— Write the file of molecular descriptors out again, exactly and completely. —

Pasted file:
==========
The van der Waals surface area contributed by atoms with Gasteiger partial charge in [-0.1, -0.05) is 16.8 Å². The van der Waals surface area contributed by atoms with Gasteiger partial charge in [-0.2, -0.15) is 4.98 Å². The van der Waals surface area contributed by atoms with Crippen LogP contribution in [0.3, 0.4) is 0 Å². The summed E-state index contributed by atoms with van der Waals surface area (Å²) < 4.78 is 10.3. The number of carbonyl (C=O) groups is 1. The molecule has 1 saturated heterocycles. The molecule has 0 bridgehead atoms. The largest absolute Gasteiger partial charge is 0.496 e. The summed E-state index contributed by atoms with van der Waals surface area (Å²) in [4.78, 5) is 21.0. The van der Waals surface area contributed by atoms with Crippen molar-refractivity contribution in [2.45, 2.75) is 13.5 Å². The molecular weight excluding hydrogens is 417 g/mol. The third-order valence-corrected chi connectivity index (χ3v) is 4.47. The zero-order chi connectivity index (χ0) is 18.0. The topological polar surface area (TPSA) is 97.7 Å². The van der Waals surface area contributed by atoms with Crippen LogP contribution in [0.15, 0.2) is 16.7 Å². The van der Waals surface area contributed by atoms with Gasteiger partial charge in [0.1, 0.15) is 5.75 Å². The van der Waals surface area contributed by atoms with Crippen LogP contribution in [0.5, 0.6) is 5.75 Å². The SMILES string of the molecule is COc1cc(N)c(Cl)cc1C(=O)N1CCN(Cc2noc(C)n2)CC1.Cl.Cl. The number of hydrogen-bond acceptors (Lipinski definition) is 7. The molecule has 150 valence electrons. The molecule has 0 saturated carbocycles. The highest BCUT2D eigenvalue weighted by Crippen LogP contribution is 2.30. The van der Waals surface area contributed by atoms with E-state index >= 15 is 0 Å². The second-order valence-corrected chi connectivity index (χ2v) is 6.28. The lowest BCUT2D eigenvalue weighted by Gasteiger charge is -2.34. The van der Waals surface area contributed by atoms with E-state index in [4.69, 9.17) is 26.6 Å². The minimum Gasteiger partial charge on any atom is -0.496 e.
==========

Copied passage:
The van der Waals surface area contributed by atoms with Gasteiger partial charge in [-0.1, -0.05) is 16.8 Å². The van der Waals surface area contributed by atoms with Gasteiger partial charge in [-0.2, -0.15) is 4.98 Å². The van der Waals surface area contributed by atoms with Crippen LogP contribution in [0.3, 0.4) is 0 Å². The summed E-state index contributed by atoms with van der Waals surface area (Å²) < 4.78 is 10.3. The number of carbonyl (C=O) groups is 1. The molecule has 1 saturated heterocycles. The molecule has 0 bridgehead atoms. The largest absolute Gasteiger partial charge is 0.496 e. The summed E-state index contributed by atoms with van der Waals surface area (Å²) in [4.78, 5) is 21.0. The van der Waals surface area contributed by atoms with Crippen molar-refractivity contribution in [2.45, 2.75) is 13.5 Å². The molecular weight excluding hydrogens is 417 g/mol. The third-order valence-corrected chi connectivity index (χ3v) is 4.47. The zero-order chi connectivity index (χ0) is 18.0. The topological polar surface area (TPSA) is 97.7 Å². The van der Waals surface area contributed by atoms with Crippen LogP contribution in [0.15, 0.2) is 16.7 Å². The van der Waals surface area contributed by atoms with Gasteiger partial charge in [0.1, 0.15) is 5.75 Å². The van der Waals surface area contributed by atoms with Crippen LogP contribution in [0.5, 0.6) is 5.75 Å². The SMILES string of the molecule is COc1cc(N)c(Cl)cc1C(=O)N1CCN(Cc2noc(C)n2)CC1.Cl.Cl. The number of hydrogen-bond acceptors (Lipinski definition) is 7. The molecule has 150 valence electrons. The molecule has 0 saturated carbocycles. The highest BCUT2D eigenvalue weighted by Crippen LogP contribution is 2.30. The van der Waals surface area contributed by atoms with E-state index >= 15 is 0 Å². The second-order valence-corrected chi connectivity index (χ2v) is 6.28. The lowest BCUT2D eigenvalue weighted by Gasteiger charge is -2.34. The van der Waals surface area contributed by atoms with E-state index in [4.69, 9.17) is 26.6 Å². The minimum Gasteiger partial charge on any atom is -0.496 e.